For a Software Developer, it can feel unrealistic to think of being the Engineering Manager of, say, dozens of people in the future.

Time passes by. The future turns into the present.

One day you realize that being a manager has the potential to dramatically increase the influence you have. Together with your teams, you can achieve much more compared to working on your own.

I believe the set of principles below will help you to become a leader worth following in a shorter time frame, particularly in the Software Engineering world.

1st principle: Make changes happen

Stay focused and invest your time into improvements of a bigger scale. Don’t stay at the level of resolving small daily issues, which results in hundreds of items in your Trello to-do list.

Mission

To avoid the trap, form a Mission Statement and transparently articulate what you plan to achieve on a mid to long-term basis. Make people collaborate on it. Having the Mission Statement, you will ditch the majority of out-of-scope items. The other trick is to refer to your company values to evaluate which initiatives are most aligned with them.

Tip: If you manage your priorities right, you’ll end up with up to eight different goals underlying your Mission, spread over months or quarters. Make sure you implement one bigger change every six weeks on average.  People will spot and follow your example of making improvements often, as well as being consistent in the direction.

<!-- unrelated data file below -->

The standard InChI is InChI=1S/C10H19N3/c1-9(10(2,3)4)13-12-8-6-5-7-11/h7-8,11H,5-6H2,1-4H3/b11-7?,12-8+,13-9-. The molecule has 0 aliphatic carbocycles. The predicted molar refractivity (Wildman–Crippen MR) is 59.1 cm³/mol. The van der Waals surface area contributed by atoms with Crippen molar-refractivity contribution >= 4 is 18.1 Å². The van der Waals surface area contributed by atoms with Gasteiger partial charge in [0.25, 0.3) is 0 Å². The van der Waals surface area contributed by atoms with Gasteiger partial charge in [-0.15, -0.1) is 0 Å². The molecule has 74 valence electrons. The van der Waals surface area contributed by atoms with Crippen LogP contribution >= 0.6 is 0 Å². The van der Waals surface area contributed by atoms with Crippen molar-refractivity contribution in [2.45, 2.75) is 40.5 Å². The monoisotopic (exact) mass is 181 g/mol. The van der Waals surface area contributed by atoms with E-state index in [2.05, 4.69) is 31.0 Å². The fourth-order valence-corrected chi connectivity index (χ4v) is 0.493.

Source: Mindful Ambition

Communicate what is the next Mission iteration to be accomplished and provide progress updates as much as you can. In parallel, ask for feedback (i.e., NPS score) and evaluate whether the direction helps people and the company to grow in the most realistic way.

A senior manager doesn’t feed his satisfaction demands by completing small, insignificant to “seems to be urgent” tasks just to get a false feeling of accomplishment.

2nd principle: Make people the center of the Universe

You are nothing without your people. Deserve to gain their trust.

Get comfortable spending 3/5 of your time talking to developers, your peers, and top managers, both informally or straight to the point.

Photo by Jeremy Thomas on Unsplash